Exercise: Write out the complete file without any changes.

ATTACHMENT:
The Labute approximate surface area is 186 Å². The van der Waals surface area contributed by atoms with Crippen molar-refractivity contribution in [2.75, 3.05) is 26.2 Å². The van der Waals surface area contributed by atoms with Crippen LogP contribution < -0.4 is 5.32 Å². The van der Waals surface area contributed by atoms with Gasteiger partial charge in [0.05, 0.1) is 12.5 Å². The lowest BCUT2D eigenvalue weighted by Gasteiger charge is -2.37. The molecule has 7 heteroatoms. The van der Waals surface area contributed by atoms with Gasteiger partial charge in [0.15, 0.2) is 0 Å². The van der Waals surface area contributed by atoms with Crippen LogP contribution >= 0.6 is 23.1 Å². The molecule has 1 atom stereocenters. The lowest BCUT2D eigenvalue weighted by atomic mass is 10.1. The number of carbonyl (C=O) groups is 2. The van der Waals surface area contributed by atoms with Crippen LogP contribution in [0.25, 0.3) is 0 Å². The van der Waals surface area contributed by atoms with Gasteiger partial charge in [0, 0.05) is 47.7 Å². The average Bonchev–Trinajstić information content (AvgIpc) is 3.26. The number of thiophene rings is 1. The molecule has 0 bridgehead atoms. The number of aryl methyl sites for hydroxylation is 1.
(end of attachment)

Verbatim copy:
The Labute approximate surface area is 186 Å². The van der Waals surface area contributed by atoms with Crippen molar-refractivity contribution in [2.75, 3.05) is 26.2 Å². The van der Waals surface area contributed by atoms with Crippen LogP contribution < -0.4 is 5.32 Å². The van der Waals surface area contributed by atoms with Gasteiger partial charge in [0.05, 0.1) is 12.5 Å². The lowest BCUT2D eigenvalue weighted by Gasteiger charge is -2.37. The molecule has 7 heteroatoms. The van der Waals surface area contributed by atoms with Gasteiger partial charge in [0.15, 0.2) is 0 Å². The van der Waals surface area contributed by atoms with Crippen LogP contribution >= 0.6 is 23.1 Å². The molecule has 1 atom stereocenters. The lowest BCUT2D eigenvalue weighted by atomic mass is 10.1. The number of carbonyl (C=O) groups is 2. The van der Waals surface area contributed by atoms with Crippen LogP contribution in [0.25, 0.3) is 0 Å². The van der Waals surface area contributed by atoms with Gasteiger partial charge in [0, 0.05) is 47.7 Å². The average Bonchev–Trinajstić information content (AvgIpc) is 3.26. The number of thiophene rings is 1. The molecule has 0 bridgehead atoms. The number of aryl methyl sites for hydroxylation is 1.